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Senate panel promises strong backing for BIA nominee

The Democratic chairman of the Senate Indian Affairs Committee said on Thursday he will work hard to secure the confirmation of Republican Carl J. Artman as head of the Bureau of Indian Affairs.

Sen. Byron Dorgan (D-North Dakota) said it was "shameful" that the BIA has gone without a leader for two years. He called on the Bush administration to do all it can to support Artman, a member of the Oneida Nation of Wisconsin.

"If we need to get some help from the president, we need to do that," Dorgan said at Artman's confirmation hearing, his second since being announced for the position.

Citing pressing health care, education, housing and other needs in Indian Country, Dorgan quickly moved the nomination to the Senate floor by a unanimous voice vote of the committee. Artman had received the same speedy consideration after his first hearing last September.

But an unknown Republican senator held up the process by placing an anonymous hold on Artman. Dorgan said he didn't know why one of his colleagues -- and someone of President Bush's own party -- would object to the nomination.

Gerald Danforth, the chairman of the Oneida Nation, wasn't sure either. When asked whether he knew of any reasons to hold up Artman, he replied, "None whatsoever."

Jackie Johnson, the executive director of the National Congress of American Indians, shed some light on the mystery. Last fall, she said she spoke personally with several Republicans who might have been responsible for the hold.

"There was concern about the nomination, [with] the Oneida Nation [and] his positions he held with gaming," Johnson said.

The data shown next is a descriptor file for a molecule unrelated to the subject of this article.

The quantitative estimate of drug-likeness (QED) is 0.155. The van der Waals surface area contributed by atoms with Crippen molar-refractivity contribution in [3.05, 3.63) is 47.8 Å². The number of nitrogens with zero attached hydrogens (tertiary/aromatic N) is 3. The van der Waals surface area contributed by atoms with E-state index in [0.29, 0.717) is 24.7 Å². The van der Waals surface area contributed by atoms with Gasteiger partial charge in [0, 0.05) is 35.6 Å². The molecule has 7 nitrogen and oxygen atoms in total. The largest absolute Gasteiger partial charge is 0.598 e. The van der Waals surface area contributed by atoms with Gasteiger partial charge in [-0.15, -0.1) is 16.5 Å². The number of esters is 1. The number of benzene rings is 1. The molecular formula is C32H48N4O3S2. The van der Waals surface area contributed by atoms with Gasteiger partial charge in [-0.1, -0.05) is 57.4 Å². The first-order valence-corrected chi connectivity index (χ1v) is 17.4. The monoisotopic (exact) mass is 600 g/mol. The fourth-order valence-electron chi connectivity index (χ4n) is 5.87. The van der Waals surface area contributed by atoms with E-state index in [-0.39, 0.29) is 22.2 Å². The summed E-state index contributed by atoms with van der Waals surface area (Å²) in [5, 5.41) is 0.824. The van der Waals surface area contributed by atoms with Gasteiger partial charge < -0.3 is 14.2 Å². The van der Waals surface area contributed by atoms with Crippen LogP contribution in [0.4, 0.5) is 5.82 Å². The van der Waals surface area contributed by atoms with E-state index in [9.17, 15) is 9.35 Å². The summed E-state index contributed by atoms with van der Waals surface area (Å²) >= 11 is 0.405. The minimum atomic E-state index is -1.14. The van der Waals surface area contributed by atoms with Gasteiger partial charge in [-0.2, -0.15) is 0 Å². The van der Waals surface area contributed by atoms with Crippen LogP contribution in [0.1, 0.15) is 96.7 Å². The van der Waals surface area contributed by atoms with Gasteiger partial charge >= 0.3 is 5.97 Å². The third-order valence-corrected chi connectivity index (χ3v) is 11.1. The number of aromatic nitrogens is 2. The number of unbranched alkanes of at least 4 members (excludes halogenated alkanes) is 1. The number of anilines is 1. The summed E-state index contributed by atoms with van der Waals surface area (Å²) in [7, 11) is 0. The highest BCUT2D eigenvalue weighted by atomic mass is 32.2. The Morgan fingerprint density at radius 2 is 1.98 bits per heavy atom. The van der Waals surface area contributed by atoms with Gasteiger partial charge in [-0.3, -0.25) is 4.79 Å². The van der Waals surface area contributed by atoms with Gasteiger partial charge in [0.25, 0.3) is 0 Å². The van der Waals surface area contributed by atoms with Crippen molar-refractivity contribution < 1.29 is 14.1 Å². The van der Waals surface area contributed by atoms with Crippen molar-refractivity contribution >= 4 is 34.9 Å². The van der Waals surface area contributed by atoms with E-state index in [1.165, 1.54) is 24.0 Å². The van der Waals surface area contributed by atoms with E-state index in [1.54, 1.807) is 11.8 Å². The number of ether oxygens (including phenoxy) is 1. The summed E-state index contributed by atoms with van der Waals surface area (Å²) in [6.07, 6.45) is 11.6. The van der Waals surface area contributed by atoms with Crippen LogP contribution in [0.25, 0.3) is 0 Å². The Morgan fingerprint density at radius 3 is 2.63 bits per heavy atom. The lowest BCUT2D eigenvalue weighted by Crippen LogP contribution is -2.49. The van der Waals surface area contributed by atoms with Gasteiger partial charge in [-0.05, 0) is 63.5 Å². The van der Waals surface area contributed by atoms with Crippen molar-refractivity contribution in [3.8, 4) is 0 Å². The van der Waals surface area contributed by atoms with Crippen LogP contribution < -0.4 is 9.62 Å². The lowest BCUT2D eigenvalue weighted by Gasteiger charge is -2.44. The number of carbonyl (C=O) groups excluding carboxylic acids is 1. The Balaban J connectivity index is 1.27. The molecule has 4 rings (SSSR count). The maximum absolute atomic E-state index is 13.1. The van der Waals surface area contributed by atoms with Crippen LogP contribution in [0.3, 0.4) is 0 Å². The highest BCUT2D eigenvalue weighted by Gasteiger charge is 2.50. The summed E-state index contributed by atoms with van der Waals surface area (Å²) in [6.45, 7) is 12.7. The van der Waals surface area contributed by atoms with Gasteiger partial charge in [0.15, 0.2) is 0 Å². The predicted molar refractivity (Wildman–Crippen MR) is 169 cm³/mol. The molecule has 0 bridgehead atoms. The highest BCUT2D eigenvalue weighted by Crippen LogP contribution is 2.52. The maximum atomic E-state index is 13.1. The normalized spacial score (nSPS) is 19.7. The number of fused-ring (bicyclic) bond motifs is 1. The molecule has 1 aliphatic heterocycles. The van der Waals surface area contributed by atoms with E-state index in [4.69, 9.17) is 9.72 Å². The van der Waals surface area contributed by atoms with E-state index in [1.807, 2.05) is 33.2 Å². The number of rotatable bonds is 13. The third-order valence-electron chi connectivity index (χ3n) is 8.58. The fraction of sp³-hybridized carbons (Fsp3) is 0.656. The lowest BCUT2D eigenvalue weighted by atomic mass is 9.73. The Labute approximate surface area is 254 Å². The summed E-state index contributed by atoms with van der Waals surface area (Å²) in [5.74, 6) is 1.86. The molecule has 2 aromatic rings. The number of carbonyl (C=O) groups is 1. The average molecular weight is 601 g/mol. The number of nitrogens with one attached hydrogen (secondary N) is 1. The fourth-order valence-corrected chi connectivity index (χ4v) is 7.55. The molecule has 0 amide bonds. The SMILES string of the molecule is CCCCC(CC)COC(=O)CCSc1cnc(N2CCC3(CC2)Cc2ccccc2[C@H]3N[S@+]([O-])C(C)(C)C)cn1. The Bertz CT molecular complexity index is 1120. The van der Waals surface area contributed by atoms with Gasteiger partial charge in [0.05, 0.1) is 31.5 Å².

Sen. Craig Thomas (R-Wyoming), the vice chairman of the committee, reflected some of those concerns with two lines of questioning. As he did last September, he asked whether Artman recused himself on matters affecting the Oneida Nation and the tribe's off-reservation gaming proposal in New York.

Artman again confirmed that he hasn't been involved in any of the Iroquois land claims discussions. He also said he won't make decisions on land-into-trust applications that would affect his tribe's interests in New York.

After talking about economic development, Thomas then asked how "strict" the Interior Department should be in evaluating land-into-trust applications for casinos. "As you know, many senators are concerned about off-reservation gaming," he told Artman.

Artman noted that the BIA is finalizing rules that would govern how land is taken into trust for gaming purposes by requiring more local and state input. He said George Skibine, the director of the agency's Office of Indian Gaming Management, expects to publish the regulation this spring.

And in a new development, Artman said Interior Secretary Dirk Kempthorne is drafting a letter to all the tribes with pending gaming acquisitions. He said the department wants to establish "guidelines" to address some of the controversial issues raised by placing casinos in land that is currently not part of an existing reservation.

The letter, along with the regulatory efforts, will result in "significant" changes to the land-into-trust process, Artman said. "Hopefully, these changes will be able to give everybody a clear idea of what will be acceptable for off-reservation gaming," he told the committee.

Whether the developments will resolve any lingering objections isn't clear. But Dorgan said he will work with Thomas, as well as Sen. Daniel Inouye (D-Hawaii) and Sen. John McCain (R-Arizona), to push the nomination through the Senate. "After two years, at long long last, this position should be filled," he said.

Hearing Webcast/Testimony:
CONFIRMATION HEARING on the President's nomination of Mr. Carl Joseph Artman, to be Assistant Secretary-Indian Affairs, U.S. Department of the Interior (February 1, 2007

September 2006 Senate Confirmation Hearing:
Webcast | Carl Artman Testimony

White House News:
Personnel Announcement (August 1, 2006)

Relevant Links:
Oneida Nation -
Senate Indian Affairs Committee -